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Periodical article Periodical article Leiden University catalogue Leiden University catalogue WorldCat catalogue WorldCat
Title:The collapse and the reconstruction of the African State: scattered notes
Author:Ibrahim, JibrinISNI
Year:2001
Periodical:L'Afrique politique
Pages:99-124
Language:English
Geographic term:Nigeria
Subjects:political systems
State collapse
civil service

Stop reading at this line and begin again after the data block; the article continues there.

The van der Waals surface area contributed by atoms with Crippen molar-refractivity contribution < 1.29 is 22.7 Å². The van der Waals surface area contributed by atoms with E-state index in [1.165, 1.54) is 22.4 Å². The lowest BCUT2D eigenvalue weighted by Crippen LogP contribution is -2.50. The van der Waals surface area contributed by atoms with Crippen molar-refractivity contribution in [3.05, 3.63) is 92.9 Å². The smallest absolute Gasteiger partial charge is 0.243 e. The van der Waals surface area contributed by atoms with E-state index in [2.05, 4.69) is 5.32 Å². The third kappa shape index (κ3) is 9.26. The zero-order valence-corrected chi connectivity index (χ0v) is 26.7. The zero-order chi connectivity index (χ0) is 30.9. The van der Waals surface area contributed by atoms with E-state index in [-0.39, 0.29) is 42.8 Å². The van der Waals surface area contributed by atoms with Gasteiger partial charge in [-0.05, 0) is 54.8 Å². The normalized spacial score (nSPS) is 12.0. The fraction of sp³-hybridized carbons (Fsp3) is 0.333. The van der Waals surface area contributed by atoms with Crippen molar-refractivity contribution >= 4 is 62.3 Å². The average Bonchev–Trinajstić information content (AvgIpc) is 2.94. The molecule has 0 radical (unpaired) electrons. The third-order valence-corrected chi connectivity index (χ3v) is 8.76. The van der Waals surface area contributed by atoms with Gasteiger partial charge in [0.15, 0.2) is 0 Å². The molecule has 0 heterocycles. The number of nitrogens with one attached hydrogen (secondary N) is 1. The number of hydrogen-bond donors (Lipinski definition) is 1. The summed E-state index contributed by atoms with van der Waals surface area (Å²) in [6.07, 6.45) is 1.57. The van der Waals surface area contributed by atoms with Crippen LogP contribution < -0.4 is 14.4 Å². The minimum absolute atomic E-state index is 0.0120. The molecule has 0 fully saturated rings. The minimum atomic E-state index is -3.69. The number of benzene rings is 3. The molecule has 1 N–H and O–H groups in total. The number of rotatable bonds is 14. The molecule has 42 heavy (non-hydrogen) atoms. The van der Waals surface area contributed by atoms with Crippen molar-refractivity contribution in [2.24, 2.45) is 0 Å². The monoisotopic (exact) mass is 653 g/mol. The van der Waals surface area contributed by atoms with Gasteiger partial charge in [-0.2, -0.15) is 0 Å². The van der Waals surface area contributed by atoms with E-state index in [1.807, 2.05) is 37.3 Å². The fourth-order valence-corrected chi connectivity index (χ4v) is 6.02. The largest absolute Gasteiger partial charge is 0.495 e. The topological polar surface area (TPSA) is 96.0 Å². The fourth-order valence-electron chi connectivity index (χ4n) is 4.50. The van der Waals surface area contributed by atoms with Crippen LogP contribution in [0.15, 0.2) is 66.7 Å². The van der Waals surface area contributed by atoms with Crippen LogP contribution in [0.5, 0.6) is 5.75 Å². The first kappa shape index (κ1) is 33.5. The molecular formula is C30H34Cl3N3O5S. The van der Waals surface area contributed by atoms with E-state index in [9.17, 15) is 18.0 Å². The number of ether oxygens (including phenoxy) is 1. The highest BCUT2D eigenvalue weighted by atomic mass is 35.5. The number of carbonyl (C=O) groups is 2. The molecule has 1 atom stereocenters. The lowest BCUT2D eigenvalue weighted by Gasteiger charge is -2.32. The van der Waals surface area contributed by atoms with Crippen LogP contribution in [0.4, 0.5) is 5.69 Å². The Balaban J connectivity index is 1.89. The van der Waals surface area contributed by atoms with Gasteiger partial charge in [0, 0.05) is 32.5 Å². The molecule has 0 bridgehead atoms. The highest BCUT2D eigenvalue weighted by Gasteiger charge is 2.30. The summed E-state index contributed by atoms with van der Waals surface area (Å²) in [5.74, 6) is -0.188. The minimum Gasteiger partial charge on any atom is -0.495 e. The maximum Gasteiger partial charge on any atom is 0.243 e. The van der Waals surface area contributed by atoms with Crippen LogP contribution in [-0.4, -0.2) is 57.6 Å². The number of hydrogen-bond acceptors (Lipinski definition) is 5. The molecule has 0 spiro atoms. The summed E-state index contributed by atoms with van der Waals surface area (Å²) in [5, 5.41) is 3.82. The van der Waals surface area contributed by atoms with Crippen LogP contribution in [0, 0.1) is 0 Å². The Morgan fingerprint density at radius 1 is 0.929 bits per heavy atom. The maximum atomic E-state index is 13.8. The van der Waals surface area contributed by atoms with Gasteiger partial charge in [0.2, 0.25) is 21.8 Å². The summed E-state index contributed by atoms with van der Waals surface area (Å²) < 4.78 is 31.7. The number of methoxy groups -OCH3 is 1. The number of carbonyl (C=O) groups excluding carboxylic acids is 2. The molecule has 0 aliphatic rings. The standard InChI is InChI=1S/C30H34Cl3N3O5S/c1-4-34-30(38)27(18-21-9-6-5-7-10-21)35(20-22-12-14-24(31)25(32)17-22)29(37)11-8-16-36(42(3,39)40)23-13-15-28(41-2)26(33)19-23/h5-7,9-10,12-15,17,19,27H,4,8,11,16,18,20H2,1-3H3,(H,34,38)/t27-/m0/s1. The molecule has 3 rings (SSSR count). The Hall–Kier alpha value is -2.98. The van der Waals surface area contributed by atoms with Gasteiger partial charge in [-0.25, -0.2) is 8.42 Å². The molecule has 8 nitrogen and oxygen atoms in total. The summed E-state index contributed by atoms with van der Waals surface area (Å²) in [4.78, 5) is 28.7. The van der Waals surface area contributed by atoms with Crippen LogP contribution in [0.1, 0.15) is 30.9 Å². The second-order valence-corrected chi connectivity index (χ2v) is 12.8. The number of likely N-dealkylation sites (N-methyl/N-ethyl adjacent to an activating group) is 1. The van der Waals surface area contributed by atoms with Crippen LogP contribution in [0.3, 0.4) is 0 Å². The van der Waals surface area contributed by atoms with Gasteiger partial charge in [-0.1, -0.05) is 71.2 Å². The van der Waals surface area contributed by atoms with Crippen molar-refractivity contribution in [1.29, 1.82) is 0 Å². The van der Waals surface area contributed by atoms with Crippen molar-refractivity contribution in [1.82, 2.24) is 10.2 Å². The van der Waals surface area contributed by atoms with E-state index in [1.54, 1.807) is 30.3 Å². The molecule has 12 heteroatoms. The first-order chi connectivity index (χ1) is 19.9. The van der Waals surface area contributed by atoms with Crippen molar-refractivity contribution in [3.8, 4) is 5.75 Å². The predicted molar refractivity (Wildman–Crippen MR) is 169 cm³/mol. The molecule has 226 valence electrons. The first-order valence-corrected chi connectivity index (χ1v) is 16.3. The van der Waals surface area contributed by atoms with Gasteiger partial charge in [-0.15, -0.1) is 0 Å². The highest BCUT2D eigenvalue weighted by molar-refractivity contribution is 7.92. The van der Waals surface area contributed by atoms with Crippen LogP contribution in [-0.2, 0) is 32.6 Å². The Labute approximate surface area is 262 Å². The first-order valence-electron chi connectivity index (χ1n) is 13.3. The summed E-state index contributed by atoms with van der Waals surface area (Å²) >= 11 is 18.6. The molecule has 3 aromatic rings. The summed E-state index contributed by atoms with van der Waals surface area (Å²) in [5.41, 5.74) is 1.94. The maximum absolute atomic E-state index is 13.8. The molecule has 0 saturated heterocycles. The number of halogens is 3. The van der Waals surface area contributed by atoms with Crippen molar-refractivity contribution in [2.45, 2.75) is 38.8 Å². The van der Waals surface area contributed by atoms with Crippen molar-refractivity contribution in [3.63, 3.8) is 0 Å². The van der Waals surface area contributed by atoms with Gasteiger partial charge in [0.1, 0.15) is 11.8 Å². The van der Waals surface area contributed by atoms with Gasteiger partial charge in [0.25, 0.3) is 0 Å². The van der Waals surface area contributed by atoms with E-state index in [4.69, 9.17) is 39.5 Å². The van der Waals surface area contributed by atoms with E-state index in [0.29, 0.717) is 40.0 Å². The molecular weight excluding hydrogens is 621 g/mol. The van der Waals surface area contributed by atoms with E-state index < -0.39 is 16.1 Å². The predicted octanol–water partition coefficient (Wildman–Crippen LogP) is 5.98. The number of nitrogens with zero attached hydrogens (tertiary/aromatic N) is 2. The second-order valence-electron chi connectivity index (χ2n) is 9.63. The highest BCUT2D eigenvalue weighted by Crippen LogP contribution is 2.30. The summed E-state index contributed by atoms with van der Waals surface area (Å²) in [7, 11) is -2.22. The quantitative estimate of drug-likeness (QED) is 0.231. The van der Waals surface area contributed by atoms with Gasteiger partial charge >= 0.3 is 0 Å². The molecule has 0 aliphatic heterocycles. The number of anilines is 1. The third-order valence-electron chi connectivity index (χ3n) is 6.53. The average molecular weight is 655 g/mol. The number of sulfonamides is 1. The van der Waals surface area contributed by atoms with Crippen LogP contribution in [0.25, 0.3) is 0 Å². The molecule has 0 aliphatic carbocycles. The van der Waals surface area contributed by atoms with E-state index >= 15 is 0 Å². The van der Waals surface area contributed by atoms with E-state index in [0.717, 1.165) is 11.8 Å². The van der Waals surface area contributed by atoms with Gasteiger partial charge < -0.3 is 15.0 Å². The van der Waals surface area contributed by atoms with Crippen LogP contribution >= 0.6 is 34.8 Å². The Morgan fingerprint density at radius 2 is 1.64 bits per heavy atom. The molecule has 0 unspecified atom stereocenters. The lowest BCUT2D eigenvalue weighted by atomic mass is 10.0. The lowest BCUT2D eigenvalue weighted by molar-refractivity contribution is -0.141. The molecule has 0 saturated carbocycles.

Abstract:Recent writings on the African State in general, and the Nigerian State in particular, have been pessimistic. The main cause of the crisis of the State in Nigeria is the collapse of the public administration. Under colonization, its objectives were clearly defined and limited to the creation of an environment of order and justice favourable to the interests of the British crown. Since independence, the Nigerian State has been characterized by its many coups d'état, financial scandals, corruption, etc., involving high-ranking civil servants and politicians. The administration is now in such a state of decomposition that it is incapable of rendering the slightest service to the population. The various reforms undertaken in the framework of the structural adjustment plans to achieve a level of good governance have not improved its performance on the political level (democracy, decentralization) or on that of the economy (liberalization), for want of control by leaders who often lack legitimacy and are accountable to nobody. Can the Nigerian State be reconstituted, given its current level of decomposition? The author points to the example of Ghana, where the restoration of the State, especially on the local level through the much acclaimed decentralization programme started by President Jerry Rawlings in 1988, appears to be a success. Bibliogr., notes, sum. in English and French (p. 10-11).
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